Shoemaker and apprentice pix 1William Carey (1761-1834) is commonly credited with being “the father of modern missions.” He grew up in Paulerspury, Northamptonshire County, England. Carey was a spiritually indifferent boy, despite the fact that his devout parents taught him to read the Bible from a very early age and religiously took him to the village’s Anglican Church. As a young teenager Carey was apprenticed to a shoemaker named Clarke Nichols in the neighboring village of Piddington. There Carey gravitated toward irreligious companions and became addicted to “lying, swearing and other sins.”

However, a fellow apprentice, John Warr, regularly talked with Carey about religious and spiritual matters. Warr attended the worship services of a nearby group of Dissenters, who were also known as Nonconformists. Like most Englanders in that day, Carey despised Dissenters for not adhering to the Church of England. Though Carey arrogantly argued against Warr’s views on Christianity, the latter’s earnest verbal witness and consistent Christian lifestyle began to have a positive influence. Carey started attending church more frequently in hopes of finding relief from the growing burden he had come to have on his soul. He also determined to set aside his habitual sins and sometimes sought to pray when alone.

Paulerspury Anglican Church as where Carey attended as a boy.

Paulerspury Anglican Church as where Carey attended as a boy.

God used an incident that occurred just at that time to show Carey the badness of his own heart and his need for a complete spiritual transformation. It was customary in that part of the country for apprentices to collect “Christmas boxes”—small cash gifts, sometimes collected in earthenware boxes—from the tradesmen with whom their masters had dealings. (These gifts were considered a token of Christmastime goodwill toward the apprentices for their service of the tradesmen throughout the year.) That Christmas season Clarke Nichols sent Carey to Northampton, six miles northwest of Piddington, having given him money with which to purchase some supplies for his master. Nichols also gave Carey permission to collect “Christmas boxes” for himself from the Northampton tradesmen whom they serviced.

From Mr. Hall, an ironmonger, Carey received a shilling, worth twelve pence. After collecting a few more shillings from other tradesmen, Carey went to purchase “some little articles” for himself. Only then did he discover that the shilling he had received from Hall was counterfeit, made of brass. He substituted one of Nichols’ shillings for the artificial one in order to complete the purchase. Too late he realized that his personal items had cost “a few pence” more than the gift money he had just collected. Expecting to be severely reproached by his master for his careless mishandling of money, Carey resolved “to declare strenuously” that Nichols himself had inadvertently given him the counterfeit coin when he entrusted funds to him with which to buy supplies for his master.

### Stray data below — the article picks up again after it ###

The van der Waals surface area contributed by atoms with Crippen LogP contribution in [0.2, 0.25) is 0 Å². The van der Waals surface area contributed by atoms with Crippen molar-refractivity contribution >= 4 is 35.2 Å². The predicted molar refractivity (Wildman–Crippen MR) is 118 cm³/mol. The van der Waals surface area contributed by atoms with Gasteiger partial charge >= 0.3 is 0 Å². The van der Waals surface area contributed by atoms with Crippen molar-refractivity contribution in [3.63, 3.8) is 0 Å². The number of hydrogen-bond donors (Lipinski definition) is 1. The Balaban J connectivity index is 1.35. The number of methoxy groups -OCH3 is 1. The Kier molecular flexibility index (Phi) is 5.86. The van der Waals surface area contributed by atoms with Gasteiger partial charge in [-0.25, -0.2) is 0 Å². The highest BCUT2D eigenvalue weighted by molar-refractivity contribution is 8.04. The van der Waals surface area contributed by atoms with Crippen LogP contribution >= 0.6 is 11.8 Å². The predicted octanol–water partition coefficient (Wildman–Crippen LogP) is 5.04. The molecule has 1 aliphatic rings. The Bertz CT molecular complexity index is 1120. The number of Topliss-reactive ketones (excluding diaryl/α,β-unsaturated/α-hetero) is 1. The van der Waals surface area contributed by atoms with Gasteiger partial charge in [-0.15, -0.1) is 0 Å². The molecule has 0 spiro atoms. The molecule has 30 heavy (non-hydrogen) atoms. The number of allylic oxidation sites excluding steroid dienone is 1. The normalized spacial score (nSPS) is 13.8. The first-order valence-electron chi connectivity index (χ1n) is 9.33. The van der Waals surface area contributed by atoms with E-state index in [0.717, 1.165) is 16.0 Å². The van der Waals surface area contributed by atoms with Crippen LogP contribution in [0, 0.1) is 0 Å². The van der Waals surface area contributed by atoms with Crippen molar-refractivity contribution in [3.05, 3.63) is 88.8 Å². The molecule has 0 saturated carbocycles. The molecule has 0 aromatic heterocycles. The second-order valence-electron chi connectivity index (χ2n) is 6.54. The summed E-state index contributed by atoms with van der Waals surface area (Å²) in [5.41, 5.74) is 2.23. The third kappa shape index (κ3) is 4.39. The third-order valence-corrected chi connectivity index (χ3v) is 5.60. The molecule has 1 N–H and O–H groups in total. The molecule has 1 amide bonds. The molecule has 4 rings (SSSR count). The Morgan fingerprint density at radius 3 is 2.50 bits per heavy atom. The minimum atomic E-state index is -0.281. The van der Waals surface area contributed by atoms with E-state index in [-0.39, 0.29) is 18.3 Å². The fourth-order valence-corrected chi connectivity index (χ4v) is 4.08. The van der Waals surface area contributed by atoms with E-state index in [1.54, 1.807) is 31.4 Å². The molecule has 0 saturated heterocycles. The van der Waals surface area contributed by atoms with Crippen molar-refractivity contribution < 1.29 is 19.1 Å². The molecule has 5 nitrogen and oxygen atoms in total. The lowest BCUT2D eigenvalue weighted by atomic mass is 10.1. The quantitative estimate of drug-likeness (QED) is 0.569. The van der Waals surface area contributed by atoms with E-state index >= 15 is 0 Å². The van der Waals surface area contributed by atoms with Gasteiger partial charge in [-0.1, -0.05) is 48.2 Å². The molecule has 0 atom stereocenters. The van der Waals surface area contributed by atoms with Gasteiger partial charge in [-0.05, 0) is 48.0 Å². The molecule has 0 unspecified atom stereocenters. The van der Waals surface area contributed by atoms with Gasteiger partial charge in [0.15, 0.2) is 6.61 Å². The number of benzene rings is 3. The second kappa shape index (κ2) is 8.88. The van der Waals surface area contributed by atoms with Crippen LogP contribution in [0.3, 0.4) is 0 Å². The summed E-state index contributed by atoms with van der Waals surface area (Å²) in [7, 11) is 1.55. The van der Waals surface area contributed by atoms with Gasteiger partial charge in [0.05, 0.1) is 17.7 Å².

Carey afterward related: “I well remember the struggles of mind which I had on this occasion, and that I made this deliberate sin a matter of prayer to God as I passed over the fields [walking] home. I there promised that if God would but get me clearly over this, or in other words, help me through with the theft, I would certainly for the future leave off all evil practices. But this theft and consequent lying appeared to me so necessary that they could not be dispensed with. A Gracious God did not get me safe through.”

William Carey in middle age.

William Carey in middle age.

Nichols was suspicious and sent Warr to investigate the matter. Hall, the ironmonger, admitted having given Carey the bogus coin. Carey’s own attempted deception of his master was thus discovered and as a result: “I was therefore exposed to shame, reproach, and inward remorse, which increased and preyed upon my mind for a considerable time. I at this time sought the Lord perhaps much more earnestly than ever; but with shame and fear.”

The Lord graciously used that painful and humiliating event to help Carey realize his need to believe in and receive Christ Jesus as his Savior from sin. Not long after, when Carey was seventeen years old, he was born again spiritually through personal faith in Jesus.

This Christmas season as we celebrate the coming of Christ Jesus into the world, may we also be deeply grateful to God for showing us our own need for the Savior and for drawing us to saving faith in Him.

Copyright 2015 by Vance E. Christie

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